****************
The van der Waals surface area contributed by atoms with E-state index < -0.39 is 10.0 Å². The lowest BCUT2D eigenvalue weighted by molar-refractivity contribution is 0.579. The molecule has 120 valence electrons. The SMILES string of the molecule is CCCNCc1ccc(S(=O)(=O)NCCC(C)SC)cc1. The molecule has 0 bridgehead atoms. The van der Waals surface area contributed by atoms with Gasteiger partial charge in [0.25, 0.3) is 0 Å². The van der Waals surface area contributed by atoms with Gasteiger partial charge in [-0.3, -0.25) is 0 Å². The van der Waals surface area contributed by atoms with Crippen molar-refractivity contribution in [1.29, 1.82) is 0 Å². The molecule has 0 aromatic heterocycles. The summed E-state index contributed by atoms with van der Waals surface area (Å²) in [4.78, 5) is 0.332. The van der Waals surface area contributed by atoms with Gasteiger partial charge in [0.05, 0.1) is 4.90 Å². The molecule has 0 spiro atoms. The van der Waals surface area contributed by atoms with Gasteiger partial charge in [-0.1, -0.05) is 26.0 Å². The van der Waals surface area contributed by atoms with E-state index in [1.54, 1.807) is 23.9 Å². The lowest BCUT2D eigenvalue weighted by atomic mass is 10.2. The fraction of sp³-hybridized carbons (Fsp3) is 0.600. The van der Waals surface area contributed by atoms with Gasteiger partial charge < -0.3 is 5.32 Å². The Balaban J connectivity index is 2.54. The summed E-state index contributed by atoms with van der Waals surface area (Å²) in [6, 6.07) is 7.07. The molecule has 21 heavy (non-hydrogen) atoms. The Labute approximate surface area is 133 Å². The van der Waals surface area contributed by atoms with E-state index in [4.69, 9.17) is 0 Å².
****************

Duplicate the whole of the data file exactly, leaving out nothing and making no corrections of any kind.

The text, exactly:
The van der Waals surface area contributed by atoms with E-state index < -0.39 is 10.0 Å². The lowest BCUT2D eigenvalue weighted by molar-refractivity contribution is 0.579. The molecule has 120 valence electrons. The SMILES string of the molecule is CCCNCc1ccc(S(=O)(=O)NCCC(C)SC)cc1. The molecule has 0 bridgehead atoms. The van der Waals surface area contributed by atoms with Gasteiger partial charge in [0.25, 0.3) is 0 Å². The van der Waals surface area contributed by atoms with Gasteiger partial charge in [-0.3, -0.25) is 0 Å². The van der Waals surface area contributed by atoms with Crippen molar-refractivity contribution in [1.29, 1.82) is 0 Å². The molecule has 0 aromatic heterocycles. The summed E-state index contributed by atoms with van der Waals surface area (Å²) in [4.78, 5) is 0.332. The van der Waals surface area contributed by atoms with Gasteiger partial charge in [0.05, 0.1) is 4.90 Å². The molecule has 0 spiro atoms. The van der Waals surface area contributed by atoms with Gasteiger partial charge in [-0.1, -0.05) is 26.0 Å². The van der Waals surface area contributed by atoms with E-state index in [1.54, 1.807) is 23.9 Å². The lowest BCUT2D eigenvalue weighted by atomic mass is 10.2. The fraction of sp³-hybridized carbons (Fsp3) is 0.600. The van der Waals surface area contributed by atoms with Gasteiger partial charge < -0.3 is 5.32 Å². The Balaban J connectivity index is 2.54. The summed E-state index contributed by atoms with van der Waals surface area (Å²) in [6, 6.07) is 7.07. The molecule has 21 heavy (non-hydrogen) atoms. The Labute approximate surface area is 133 Å². The van der Waals surface area contributed by atoms with E-state index in [4.69, 9.17) is 0 Å².